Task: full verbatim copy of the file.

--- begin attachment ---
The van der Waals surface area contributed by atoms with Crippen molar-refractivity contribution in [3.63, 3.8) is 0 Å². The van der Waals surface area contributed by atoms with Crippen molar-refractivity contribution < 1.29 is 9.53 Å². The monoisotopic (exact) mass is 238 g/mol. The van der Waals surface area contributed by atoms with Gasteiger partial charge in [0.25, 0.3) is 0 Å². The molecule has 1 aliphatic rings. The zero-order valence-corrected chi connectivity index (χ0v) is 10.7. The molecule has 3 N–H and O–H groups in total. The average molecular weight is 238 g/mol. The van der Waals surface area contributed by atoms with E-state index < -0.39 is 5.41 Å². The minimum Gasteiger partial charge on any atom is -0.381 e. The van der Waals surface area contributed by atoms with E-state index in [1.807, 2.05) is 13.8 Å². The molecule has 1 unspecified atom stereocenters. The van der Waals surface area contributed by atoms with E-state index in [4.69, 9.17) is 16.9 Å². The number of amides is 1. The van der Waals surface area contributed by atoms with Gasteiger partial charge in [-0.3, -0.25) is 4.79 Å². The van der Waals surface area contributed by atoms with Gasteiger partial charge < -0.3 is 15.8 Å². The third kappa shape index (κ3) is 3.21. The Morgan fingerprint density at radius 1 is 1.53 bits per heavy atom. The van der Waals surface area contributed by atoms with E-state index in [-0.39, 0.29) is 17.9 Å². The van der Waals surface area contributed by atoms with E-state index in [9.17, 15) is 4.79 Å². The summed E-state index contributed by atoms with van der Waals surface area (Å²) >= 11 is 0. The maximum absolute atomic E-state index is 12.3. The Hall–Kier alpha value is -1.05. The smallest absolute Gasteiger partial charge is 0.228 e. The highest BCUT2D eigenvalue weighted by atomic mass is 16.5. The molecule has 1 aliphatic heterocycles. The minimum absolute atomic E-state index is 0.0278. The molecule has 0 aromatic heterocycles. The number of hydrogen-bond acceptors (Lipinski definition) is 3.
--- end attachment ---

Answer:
The van der Waals surface area contributed by atoms with Crippen molar-refractivity contribution in [3.63, 3.8) is 0 Å². The van der Waals surface area contributed by atoms with Crippen molar-refractivity contribution < 1.29 is 9.53 Å². The monoisotopic (exact) mass is 238 g/mol. The van der Waals surface area contributed by atoms with Gasteiger partial charge in [0.25, 0.3) is 0 Å². The molecule has 1 aliphatic rings. The zero-order valence-corrected chi connectivity index (χ0v) is 10.7. The molecule has 3 N–H and O–H groups in total. The average molecular weight is 238 g/mol. The van der Waals surface area contributed by atoms with E-state index < -0.39 is 5.41 Å². The minimum Gasteiger partial charge on any atom is -0.381 e. The van der Waals surface area contributed by atoms with E-state index in [1.807, 2.05) is 13.8 Å². The molecule has 1 unspecified atom stereocenters. The van der Waals surface area contributed by atoms with E-state index in [4.69, 9.17) is 16.9 Å². The number of amides is 1. The van der Waals surface area contributed by atoms with Gasteiger partial charge in [-0.3, -0.25) is 4.79 Å². The van der Waals surface area contributed by atoms with Gasteiger partial charge < -0.3 is 15.8 Å². The third kappa shape index (κ3) is 3.21. The Morgan fingerprint density at radius 1 is 1.53 bits per heavy atom. The van der Waals surface area contributed by atoms with E-state index in [-0.39, 0.29) is 17.9 Å². The van der Waals surface area contributed by atoms with E-state index in [9.17, 15) is 4.79 Å². The summed E-state index contributed by atoms with van der Waals surface area (Å²) >= 11 is 0. The maximum absolute atomic E-state index is 12.3. The Hall–Kier alpha value is -1.05. The smallest absolute Gasteiger partial charge is 0.228 e. The highest BCUT2D eigenvalue weighted by atomic mass is 16.5. The molecule has 1 aliphatic heterocycles. The minimum absolute atomic E-state index is 0.0278. The molecule has 0 aromatic heterocycles. The number of hydrogen-bond acceptors (Lipinski definition) is 3.